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Mahler’s Symphony No. 7 calls for a big orchestra and some unconventional instruments, including mandolin, tam-tam and tubular bells. Photo: Ka Lam/Hong Kong Philharmonic Orchestra

Review | Magical, masterful Mahler from five-star Hong Kong Philharmonic and Jaap van Zweden

  • From its perfectly paced opening to its final coda, this performance of composer’s Symphony No. 7 was one of sustained intensity
  • Soft and precise when it needed to be, occasionally raucous, and with some telling solo contributions, orchestra was world class

Conductor Jaap van Zweden is a wonderful interpreter of Mahler’s music, and it showed in a triumphant performance of the composer’s Symphony No. 7 by the Hong Kong Philharmonic under his baton.

Scored for a large orchestra, this unconventionally colourful work employs a German tenor horn, untuned bells, onstage and offstage cowbells, guitar, mandolin, tam-tam and a multi-rod drumstick known as a rute. The HKPhil was more than up to the task, presenting the broad palette of Mahler’s tonal effects gloriously in what was a five-star interpretation.

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The intensity never let up during this performance. Right from the first movement’s opening Langsam (Adagio), the dragging and almost funeral-march-like rhythm, paced perfectly by van Zweden, allowed the tenor horn’s warm roar to flourish while maintaining tension and underlying uncertainty.

Among the many performers deserving of commendation were the ever-dexterous violins, which sang unanimously in the second theme of the Allegro con fuoco, in an echo of the composer’s “Alma” motif from his sixth symphony.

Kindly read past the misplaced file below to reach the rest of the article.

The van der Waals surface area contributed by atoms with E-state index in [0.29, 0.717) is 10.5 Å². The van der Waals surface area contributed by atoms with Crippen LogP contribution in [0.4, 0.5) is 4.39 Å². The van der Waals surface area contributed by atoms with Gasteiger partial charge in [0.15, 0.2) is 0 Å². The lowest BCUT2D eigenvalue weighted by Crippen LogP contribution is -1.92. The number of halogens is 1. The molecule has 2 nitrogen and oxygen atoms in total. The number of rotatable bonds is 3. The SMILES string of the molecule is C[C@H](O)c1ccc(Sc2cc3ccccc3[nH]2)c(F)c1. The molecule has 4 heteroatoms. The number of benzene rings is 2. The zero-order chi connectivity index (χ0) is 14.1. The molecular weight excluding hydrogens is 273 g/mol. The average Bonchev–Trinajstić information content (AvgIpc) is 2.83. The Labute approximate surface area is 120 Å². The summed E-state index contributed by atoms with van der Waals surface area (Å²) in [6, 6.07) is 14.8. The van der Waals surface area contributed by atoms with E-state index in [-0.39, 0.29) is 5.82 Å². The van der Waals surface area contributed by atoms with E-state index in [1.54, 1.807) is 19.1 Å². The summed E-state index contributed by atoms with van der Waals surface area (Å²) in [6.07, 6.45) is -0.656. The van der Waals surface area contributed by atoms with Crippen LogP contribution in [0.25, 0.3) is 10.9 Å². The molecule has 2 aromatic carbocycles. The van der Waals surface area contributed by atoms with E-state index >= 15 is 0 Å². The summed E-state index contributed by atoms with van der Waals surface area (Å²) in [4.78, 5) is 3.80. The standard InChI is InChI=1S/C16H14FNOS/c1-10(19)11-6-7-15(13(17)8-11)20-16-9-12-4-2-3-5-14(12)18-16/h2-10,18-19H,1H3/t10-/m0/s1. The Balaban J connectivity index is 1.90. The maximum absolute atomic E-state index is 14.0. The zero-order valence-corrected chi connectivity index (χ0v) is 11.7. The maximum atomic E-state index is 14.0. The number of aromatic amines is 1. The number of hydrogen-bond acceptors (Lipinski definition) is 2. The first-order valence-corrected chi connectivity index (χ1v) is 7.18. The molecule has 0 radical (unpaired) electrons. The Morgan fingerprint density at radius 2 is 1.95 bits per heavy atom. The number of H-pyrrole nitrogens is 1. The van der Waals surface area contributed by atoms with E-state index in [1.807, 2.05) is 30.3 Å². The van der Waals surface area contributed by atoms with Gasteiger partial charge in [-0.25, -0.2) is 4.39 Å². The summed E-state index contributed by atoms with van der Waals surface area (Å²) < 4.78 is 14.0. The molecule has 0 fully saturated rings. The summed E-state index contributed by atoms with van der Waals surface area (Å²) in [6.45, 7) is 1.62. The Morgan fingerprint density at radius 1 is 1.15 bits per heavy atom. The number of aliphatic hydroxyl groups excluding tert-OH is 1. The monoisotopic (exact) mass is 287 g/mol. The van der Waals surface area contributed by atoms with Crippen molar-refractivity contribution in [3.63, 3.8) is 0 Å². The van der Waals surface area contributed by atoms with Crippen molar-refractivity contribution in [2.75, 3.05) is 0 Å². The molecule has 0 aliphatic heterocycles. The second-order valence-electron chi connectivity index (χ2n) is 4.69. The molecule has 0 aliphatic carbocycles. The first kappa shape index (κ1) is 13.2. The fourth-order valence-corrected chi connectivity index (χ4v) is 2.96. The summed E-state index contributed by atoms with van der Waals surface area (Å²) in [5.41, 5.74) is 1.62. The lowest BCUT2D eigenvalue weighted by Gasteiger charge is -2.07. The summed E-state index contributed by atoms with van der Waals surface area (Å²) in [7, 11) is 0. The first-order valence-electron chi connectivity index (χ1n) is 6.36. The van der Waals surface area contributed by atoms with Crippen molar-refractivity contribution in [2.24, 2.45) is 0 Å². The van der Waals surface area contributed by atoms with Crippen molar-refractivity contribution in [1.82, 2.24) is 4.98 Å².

Jaap van Zweden conducts Mahler's Symphony No. 7 with the Hong Kong Philharmonic Orchestra. Photo: Ka Lam/Hong Kong Philharmonic Orchestra

Wonderfully soft and precise trumpet fanfares lent an ethereal stillness to the movement’s rustic interlude. When the return of the sinister funeral music put an abrupt end to it, van Zweden’s ever concise direction meant the orchestra could finally let loose and head for the movement’s triumphant major key conclusion, as it did with enormous drive and raucous energy.

The second movement, the first of two sections of Nachtmusik (Night Music) in a work that’s often called Song of the Night, and painted as a journey from dusk till dawn, is dark and quirky. The orchestral playing was tight and every detail of the movement’s freaky fragments picked out – the weird bird calls from the woodwind, the cowbells clanking in the distance.

The Phil’s music director milked the sardonic and twisted Viennese-style waltz deliciously in the brief third movement Scherzo: Schattenhaft (Shadowy). Striking interjections from the woodwind and brass players and strong and agile viola solos from principal Andrew Ling added to a marvellously grotesque depiction of night manifestations.

A guitarist and mandolin player swelled the ranks of the orchestra for its performances of Mahler's Symphony No.7. Photo: Ka Lam/Hong Kong Philharmonic Orchestra

Welcome relief from the unsettling first round of night music is found in the more intimate Nachtmusik II: Andante amoroso in F major. The lovely solo playing here from concertmaster Jing Wang was sweet in tone and set up a magical, serenade-like scene with a gorgeous horn solo hovering above the gentle strumming of guitar and mandolin.

Daylight is nigh upon us in the Rondo – Finale: Allegro ordinario. The movement, with its variations and dramatic coda, was a chance for the orchestra’s top-notch brass battalions to shine. And not just the brass; the whole orchestra was in its element, the precision of its playing absolutely world class – and thoroughly deserving of the rapturous cheers and applause which followed the symphony’s closing chord.

Mahler Symphony No. 7, Hong Kong Philharmonic Orchestra, Hong Kong Cultural Centre Concert Hall. Reviewed: November 16, 2018